Council Denies Request on MAC Historic District House

You are on, ELi's old domain, which is now an archive of news (as of early April, 2020). If you are looking for the latest news, go to and update your bookmarks accordingly!


Tuesday, June 9, 2015, 10:12 pm
Alice Dreger

Image: 329 MAC Avenue (foreground) and 343 MAC Avenue, just north of St. John’s Church.

As we reported earlier today, in April of this year Mark Terry had made a request to City Council to remove the Landmark designation on 343 MAC Avenue and to change the boundaries of the College Grove Historic District to remove that house along with one directly to the south, 329 MAC Avenue. Objections to Terry’s request have been raised under the claim that the house at 343 MAC Avenue is of historic significance.

Tonight, City Council decided not to pursue Terry’s request. In a phone discussion afterwards, Terry—who was not in attendance at the meeting—expressed surprise at this development. He tells me that he was not notified until yesterday that the issue had been put on today’s Council agenda, and that it was not until this afternoon, when Terry was already in Detroit on previously scheduled business, that City Manager George Lahanas sent him a message telling him that this might be his only opportunity to speak to Council on the matter.

Terry strongly disagrees with the claims being made about the history of the property, although he has not at this time shared specifics and documentation with ELi. He is also apparently not currently an owner of the property, as we previously reported and as his communication to Council in April indicated; owners include his wife and relatives, some of whom currently occupy the house. Terry says he is planning to buy out their interests, and that he is seeking to de-Landmark the property and to remove it from the Historic District in order to increase its value.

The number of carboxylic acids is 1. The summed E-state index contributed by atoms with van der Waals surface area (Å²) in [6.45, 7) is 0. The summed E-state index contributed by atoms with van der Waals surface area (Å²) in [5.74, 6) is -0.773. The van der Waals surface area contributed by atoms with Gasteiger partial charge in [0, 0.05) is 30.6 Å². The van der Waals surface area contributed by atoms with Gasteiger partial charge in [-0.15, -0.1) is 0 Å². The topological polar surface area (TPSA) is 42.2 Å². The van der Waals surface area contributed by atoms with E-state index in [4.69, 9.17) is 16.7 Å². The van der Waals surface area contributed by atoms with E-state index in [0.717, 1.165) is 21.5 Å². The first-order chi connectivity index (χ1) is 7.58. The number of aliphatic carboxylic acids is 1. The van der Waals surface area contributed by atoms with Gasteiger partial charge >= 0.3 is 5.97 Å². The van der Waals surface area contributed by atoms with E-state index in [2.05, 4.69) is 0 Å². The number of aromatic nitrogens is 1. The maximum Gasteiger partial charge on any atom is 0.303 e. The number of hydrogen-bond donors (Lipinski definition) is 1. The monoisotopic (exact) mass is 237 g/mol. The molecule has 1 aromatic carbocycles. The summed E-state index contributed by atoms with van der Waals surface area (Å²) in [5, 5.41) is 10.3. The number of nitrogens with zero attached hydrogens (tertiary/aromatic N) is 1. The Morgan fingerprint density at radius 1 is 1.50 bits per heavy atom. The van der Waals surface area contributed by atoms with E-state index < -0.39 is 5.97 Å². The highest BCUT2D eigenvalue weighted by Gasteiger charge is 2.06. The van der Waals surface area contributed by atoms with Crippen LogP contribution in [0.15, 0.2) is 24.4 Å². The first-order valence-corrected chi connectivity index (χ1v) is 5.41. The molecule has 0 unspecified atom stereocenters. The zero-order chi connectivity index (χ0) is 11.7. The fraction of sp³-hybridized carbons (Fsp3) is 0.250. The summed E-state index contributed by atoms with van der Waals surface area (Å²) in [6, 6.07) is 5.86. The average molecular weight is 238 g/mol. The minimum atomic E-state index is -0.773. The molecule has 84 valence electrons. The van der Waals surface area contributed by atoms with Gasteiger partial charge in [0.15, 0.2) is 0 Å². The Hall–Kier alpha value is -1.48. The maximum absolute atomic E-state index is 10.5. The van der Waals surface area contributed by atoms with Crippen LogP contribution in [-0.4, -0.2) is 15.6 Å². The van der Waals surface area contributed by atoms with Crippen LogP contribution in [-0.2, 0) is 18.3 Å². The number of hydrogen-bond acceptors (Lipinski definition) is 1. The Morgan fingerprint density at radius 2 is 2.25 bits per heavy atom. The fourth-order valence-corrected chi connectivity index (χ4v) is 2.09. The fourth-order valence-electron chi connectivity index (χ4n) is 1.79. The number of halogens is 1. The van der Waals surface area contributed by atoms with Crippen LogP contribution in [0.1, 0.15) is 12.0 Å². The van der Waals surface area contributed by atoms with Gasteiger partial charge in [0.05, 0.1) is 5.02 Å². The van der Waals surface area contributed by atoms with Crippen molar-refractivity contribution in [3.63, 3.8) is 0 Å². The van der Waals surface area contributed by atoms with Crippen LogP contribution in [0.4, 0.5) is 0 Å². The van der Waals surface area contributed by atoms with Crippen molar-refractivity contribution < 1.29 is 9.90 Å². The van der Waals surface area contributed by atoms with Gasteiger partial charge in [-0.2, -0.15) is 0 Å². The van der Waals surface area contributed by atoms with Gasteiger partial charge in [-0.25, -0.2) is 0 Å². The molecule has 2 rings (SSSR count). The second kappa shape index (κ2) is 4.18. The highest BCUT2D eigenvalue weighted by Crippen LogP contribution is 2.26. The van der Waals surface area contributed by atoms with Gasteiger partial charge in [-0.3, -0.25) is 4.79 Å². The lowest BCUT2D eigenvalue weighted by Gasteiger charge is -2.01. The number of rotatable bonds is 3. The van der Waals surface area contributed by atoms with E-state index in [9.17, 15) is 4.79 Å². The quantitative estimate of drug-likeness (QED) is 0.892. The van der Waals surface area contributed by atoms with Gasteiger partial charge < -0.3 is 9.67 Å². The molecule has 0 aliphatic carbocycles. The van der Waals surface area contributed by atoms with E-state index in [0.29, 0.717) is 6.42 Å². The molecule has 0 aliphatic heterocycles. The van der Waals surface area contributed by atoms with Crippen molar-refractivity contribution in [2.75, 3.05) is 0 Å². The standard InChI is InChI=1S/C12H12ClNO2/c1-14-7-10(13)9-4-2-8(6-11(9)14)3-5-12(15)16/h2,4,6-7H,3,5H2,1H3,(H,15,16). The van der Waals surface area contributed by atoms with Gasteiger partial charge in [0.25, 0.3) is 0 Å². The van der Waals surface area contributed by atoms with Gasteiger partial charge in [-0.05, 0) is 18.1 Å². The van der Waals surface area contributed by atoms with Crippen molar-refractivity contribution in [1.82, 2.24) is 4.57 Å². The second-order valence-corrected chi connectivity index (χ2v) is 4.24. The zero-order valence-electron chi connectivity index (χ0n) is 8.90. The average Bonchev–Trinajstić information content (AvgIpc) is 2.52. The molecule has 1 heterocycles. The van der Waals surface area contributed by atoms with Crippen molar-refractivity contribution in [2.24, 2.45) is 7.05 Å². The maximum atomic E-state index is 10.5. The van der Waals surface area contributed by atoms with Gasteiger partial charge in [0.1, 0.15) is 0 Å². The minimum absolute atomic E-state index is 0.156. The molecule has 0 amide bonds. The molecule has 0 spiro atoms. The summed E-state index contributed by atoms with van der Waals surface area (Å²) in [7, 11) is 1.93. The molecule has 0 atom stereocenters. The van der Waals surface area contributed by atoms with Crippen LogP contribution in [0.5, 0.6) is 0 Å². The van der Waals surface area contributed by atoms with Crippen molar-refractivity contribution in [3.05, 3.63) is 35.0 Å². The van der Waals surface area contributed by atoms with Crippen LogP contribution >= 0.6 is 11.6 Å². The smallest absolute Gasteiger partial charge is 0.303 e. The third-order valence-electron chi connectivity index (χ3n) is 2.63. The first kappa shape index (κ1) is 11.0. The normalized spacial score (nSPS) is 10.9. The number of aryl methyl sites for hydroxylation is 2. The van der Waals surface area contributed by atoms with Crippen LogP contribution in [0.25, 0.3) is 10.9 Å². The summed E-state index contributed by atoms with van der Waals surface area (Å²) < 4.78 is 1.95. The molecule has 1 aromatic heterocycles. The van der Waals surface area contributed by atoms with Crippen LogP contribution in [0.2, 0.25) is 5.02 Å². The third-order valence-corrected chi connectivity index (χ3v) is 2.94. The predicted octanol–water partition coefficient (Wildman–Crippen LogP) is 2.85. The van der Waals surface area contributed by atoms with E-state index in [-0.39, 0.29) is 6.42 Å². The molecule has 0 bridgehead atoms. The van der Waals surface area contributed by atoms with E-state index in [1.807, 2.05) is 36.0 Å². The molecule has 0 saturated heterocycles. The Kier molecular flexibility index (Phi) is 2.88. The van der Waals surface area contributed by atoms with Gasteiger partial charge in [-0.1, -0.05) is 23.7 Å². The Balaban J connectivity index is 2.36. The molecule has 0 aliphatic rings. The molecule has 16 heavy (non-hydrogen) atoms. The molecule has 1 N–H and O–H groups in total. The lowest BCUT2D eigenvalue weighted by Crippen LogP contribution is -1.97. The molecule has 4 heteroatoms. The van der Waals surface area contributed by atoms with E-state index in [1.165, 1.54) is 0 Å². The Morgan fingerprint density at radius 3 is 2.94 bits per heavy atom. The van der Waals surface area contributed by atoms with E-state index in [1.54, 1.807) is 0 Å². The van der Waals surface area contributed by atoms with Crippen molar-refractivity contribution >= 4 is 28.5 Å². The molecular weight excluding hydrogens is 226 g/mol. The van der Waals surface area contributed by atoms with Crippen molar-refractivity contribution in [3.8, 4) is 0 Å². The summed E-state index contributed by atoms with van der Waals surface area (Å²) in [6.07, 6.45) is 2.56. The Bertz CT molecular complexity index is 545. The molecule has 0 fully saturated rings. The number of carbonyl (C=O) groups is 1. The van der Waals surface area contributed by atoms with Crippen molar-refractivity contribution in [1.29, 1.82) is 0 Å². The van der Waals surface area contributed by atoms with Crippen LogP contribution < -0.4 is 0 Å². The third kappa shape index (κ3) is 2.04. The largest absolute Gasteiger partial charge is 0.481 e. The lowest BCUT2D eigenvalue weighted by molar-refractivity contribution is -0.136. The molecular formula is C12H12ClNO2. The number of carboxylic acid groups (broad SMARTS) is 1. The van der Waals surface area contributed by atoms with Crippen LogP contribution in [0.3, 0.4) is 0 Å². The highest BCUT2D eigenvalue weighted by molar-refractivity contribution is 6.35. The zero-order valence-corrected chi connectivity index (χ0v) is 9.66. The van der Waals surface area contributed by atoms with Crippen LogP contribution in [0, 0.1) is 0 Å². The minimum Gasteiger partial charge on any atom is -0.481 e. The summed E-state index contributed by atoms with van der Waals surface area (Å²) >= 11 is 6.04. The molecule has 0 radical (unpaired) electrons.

Terry did not specify how such moves would lead to a value increase, but presumably he is referring to the fact that these changes would allow the property to be changed and/or used for other purposes in ways prohibited by its current status. He notes that the house just to the south of the property is rented to 12 occupants and that the properties back up on a city parking garage.

According to assessment records, the house to the south, at 329 MAC Avenue—which Terry’s proposal would also remove from the College Grove Historic District—is owned by Infinity MAC, LLC. That company is owned by Kris Elliott, the developer who built St. Anne Lofts around the corner.

During public comment tonight, Daniel Bollman of Bailey Street said that removing individual houses from a historic district without complete review is bad policy. He also argued that this particular house has significant historical value in and of itself, and that it should be understood as a contributing property in the College Grove Historic District. (See a map of that district.)

Director of Planning Tim Dempsey suggested to Council that Bollman was correct and that a thorough review of the College Grove Historic District would be the way to approach this question. Dempsey also suggested that this not be undertaken until after the Historic Districts boundaries committee finishes dealing with the question of the boundaries of the Oakwood Historic District, of current concern because several developments planned for downtown (including the Gateway project and one or more in the Park District) span properties in the Oakwood Historic District.

Asked by Councilmember Susan Woods about what Terry ultimately wanted to do with the property, Dempsey speculated that Terry feels the historic district and Landmark restrictions on the property are onerous and that Terry maybe has a desire to look at different uses of that property “given its proximity to downtown.”

Councilmember Kathy Boyle asked Dempsey to clarify that Terry hadn’t said that in communications, and Dempsey agreed Terry had not. Dempsey at one point erroneously told Council that the property at 343 MAC is a rental property.

Woods asked if any homes in East Lansing had ever had Landmark status revoked, and Dempsey said he was unaware of any. Mayor Pro Tem Diane Goddeeris said she was disinclined to move forward on Terry’s requests given that the owners presumably bought the house knowing it was both a Landmark and a Historic District property. She did not want the house singled out without review of the whole district.

Boyle agreed, as did Mayor Nathan Triplett. Triplett said he thought staff needed to focus on the Oakwood boundary revision issue and deal with that first.

Council took no formal vote on the matter, as no vote was required.

Disclosure: Mark Terry has been a donor to East Lansing Info and I live in the Oakwood Historic District. © 2013-2020 East Lansing Info